A Northeast storm is intensifying into a bomb cyclone, forecasters say
A bomb cyclone is taking shape along the Eastern Seaboard and starting to make itself felt in the Northeast.
Rain is falling across the region and winds are picking up speed and are forecast to last through Friday. The National Weather Service has issued a flash flood watch for about 7 million in the Northeast and a wind advisory for more than 60 million in 14 states stretching from the Appalachians in North Carolina all the way through Maine.
Generally, a bomb cyclone is defined by a pressure drop of 24 millibars (a unit of pressure) within 24 hours. The pressure of the system could drop more than 30 millibars in 24 hours — making this a bomb cyclone, the National Weather Service in Boston said Wednesday.
“The system will have the equivalent low pressure of a Category 1 hurricane,” said CNN meteorologist Dave Hennen.
One to two inches of rain fell in the Mid-Atlantic states Wednesday, but the heaviest rains will be Wednesday night and Thursday in the Northeast. Up to three inches is expected for much of the Northeast, with isolated areas receiving up to 6 inches through Thursday, according to the National Weather Service.
Winds could reach tropical-storm force (39 mph+) with even higher gusts by Wednesday and Thursday for places such as New York City, Boston and Portland, Maine.
Expect numerous flight delays and cancellations in New England Thursday and Friday, as the strong winds hold on until Friday evening before diminishing.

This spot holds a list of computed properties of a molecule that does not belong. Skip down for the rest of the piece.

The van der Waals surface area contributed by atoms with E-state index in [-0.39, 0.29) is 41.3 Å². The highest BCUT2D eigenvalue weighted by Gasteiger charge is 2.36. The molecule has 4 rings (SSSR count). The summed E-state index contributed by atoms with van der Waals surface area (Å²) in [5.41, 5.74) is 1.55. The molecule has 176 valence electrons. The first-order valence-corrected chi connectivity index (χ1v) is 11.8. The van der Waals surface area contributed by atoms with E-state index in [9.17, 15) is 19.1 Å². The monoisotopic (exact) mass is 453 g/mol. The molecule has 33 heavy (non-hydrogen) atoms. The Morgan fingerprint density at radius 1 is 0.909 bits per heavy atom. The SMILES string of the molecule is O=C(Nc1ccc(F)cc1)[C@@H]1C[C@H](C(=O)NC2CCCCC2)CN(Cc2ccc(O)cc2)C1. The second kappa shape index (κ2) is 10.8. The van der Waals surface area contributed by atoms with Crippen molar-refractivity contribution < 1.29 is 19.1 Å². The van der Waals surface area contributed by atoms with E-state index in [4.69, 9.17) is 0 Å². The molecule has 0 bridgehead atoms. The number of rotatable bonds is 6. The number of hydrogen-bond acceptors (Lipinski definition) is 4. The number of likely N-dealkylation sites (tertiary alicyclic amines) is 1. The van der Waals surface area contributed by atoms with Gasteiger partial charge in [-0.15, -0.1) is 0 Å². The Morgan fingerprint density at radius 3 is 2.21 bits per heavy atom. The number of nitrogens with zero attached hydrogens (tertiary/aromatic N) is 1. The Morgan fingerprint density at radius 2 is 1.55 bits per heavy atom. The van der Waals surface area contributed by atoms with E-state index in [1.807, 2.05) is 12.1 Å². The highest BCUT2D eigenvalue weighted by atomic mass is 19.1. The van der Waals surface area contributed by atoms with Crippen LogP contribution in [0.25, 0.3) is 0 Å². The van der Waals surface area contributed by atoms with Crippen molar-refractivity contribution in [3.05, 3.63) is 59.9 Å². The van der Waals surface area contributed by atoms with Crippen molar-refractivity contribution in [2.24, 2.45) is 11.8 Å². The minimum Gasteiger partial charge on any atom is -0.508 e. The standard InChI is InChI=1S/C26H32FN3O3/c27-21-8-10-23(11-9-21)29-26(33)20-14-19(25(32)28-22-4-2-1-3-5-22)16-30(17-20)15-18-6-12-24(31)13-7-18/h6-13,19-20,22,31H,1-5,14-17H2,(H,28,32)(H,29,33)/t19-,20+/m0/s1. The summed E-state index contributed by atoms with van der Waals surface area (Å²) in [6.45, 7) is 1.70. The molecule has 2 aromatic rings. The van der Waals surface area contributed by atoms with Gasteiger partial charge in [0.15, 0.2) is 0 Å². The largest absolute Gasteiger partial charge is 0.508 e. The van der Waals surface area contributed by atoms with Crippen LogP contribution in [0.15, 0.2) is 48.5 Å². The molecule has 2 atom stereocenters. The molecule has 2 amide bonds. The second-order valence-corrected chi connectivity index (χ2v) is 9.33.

Wind is cited already for delays at Newark International Airport, which is currently experiencing delays averaging 2 hours and 26 minutes, according to the Federal Aviation Administration. Traffic arriving at La Guardia Airport in New York is currently delayed 50 minutes.
Some areas could top out with winds reaching more than 60 mph. With most trees still holding on to their leaves, these winds could have an easier time bringing down trees and power lines, potentially cutting power to thousands of people.
The rain will taper off throughout the day on Thursday, then completely lift out of northern New England by Friday.
Not a classic nor’easter but still strong
Although it is not likely the storm will meet the criterion of a classic nor’easter, it will be just as strong as the storm that impacted the mid-Atlantic and Northeast last week, if not a little stronger.
Models are showing it will likely stay more onshore compared to the coastal storm last Friday.
A cold front will lower temperatures with the eastern half of the country 5 to 20 degrees below average for high temperatures on Thursday. The storm will not be a major snow-maker for most of the region, except for a small portion of upstate New York.
This is the second coastal storm to impact New England in a week. Last week’s storm sat off the coast of the mid-Atlantic, churning up seas and bringing a strong onshore wind that shredded beaches up and down the East Coast. It caused costly damage along the coast due to beach erosion and coastal flooding.